A diverse collection of food and beverage producers from the Caribbean descended upon the world’s leading food fair ANUGA in Cologne, Germany in October. The leading food fair attracts some 7000 exhibitors from over 100 countries and close to 200,000 visitors, was home to eight producers from the Caribbean under the Caribbean Kitchen pavilion facilitated by the Caribbean Export Development Agency (Caribbean Export). “Food and drinks is such an integral part of Caribbean culture which continues to be in high demand from the European markets. The firms selected to exhibit at this years’ ANUGA exemplify the quality and innovation needed to be successful exporters” highlighted Pamela Coke-Hamilton, Executive Director of Caribbean Export.

As part of its effort to have access to United Kingdom (UK) and the European Union markets, Botswana’s investment arm, the Botswana Investment and Trade Centre (BITC) has launched a crusade to exploit the overseas market. The Executive Director for BITC’s International Business in the EU, Moemedi Mokgosi revealed that incumbent and potential exporters who are interested in exporting to the United Kingdom and European Union market have been invited to submit their updated company profiles. Mokgosi explained that the information in the documents should reflect products, scale of operation, location of operation countries of interest within the EU and key contact details for profiling and matchmaking. BITC through its export department is mandated to facilitate exports of locally manufactured goods and services into regional and international markets. Mokgosi said although growth is projected to be slow, the EU remains the largest economy in the world with a GDP per head for 25,000 Euro for its 500 million consumers.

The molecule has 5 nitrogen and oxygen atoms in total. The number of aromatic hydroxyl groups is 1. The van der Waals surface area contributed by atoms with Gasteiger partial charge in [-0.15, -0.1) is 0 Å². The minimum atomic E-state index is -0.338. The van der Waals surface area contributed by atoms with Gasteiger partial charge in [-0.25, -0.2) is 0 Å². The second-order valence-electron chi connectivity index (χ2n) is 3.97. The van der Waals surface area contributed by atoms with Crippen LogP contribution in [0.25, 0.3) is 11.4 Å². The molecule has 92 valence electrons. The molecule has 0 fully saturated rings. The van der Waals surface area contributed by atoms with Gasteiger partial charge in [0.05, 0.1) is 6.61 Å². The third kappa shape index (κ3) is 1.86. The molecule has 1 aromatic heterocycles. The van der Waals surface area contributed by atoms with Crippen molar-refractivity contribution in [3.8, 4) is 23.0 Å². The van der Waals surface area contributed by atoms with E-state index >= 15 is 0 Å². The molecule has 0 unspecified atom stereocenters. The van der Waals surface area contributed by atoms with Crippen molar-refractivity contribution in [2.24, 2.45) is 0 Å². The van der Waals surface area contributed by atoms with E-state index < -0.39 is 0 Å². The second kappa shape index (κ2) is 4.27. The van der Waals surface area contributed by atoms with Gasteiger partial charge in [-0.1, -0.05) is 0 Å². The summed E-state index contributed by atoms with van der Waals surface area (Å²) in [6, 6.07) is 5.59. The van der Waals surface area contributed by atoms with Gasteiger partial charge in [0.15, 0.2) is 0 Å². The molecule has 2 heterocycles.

Exports to the European market have risen by 74% in six years. But other obstacles remain to be overcome. Madagascar has a trade surplus, selling more products in Europe than it imports. Madagascar’s exports rose from €499.5 million in 2012 to more than €875 million in 2016. Imports from the European Union account for less than 20% of total imports to Madagascar, according to figures from both the Ministry of Trade and Consumer Affairs, and the European Union Delegation in Madagascar.